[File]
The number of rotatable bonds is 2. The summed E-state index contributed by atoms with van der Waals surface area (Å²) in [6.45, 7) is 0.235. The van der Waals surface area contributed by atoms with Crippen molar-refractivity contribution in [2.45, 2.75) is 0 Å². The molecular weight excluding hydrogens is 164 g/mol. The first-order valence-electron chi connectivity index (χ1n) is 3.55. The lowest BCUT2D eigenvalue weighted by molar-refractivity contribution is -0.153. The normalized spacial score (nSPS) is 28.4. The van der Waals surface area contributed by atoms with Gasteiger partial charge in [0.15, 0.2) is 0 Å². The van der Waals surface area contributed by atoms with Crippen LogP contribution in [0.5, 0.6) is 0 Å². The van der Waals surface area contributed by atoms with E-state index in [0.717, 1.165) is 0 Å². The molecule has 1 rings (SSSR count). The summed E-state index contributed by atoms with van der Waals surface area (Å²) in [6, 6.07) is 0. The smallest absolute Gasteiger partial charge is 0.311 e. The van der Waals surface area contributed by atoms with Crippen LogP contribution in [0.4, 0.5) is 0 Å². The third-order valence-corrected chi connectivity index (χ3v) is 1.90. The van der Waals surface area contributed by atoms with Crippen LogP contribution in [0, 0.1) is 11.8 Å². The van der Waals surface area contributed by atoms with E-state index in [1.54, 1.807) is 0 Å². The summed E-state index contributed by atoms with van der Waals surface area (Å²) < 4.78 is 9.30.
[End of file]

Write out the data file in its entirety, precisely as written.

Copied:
The number of rotatable bonds is 2. The summed E-state index contributed by atoms with van der Waals surface area (Å²) in [6.45, 7) is 0.235. The van der Waals surface area contributed by atoms with Crippen molar-refractivity contribution in [2.45, 2.75) is 0 Å². The molecular weight excluding hydrogens is 164 g/mol. The first-order valence-electron chi connectivity index (χ1n) is 3.55. The lowest BCUT2D eigenvalue weighted by molar-refractivity contribution is -0.153. The normalized spacial score (nSPS) is 28.4. The van der Waals surface area contributed by atoms with Gasteiger partial charge in [0.15, 0.2) is 0 Å². The van der Waals surface area contributed by atoms with Crippen LogP contribution in [0.5, 0.6) is 0 Å². The van der Waals surface area contributed by atoms with E-state index in [0.717, 1.165) is 0 Å². The molecule has 1 rings (SSSR count). The summed E-state index contributed by atoms with van der Waals surface area (Å²) in [6, 6.07) is 0. The smallest absolute Gasteiger partial charge is 0.311 e. The van der Waals surface area contributed by atoms with Crippen LogP contribution in [0.4, 0.5) is 0 Å². The third-order valence-corrected chi connectivity index (χ3v) is 1.90. The van der Waals surface area contributed by atoms with Crippen LogP contribution in [0, 0.1) is 11.8 Å². The van der Waals surface area contributed by atoms with E-state index in [1.54, 1.807) is 0 Å². The summed E-state index contributed by atoms with van der Waals surface area (Å²) < 4.78 is 9.30.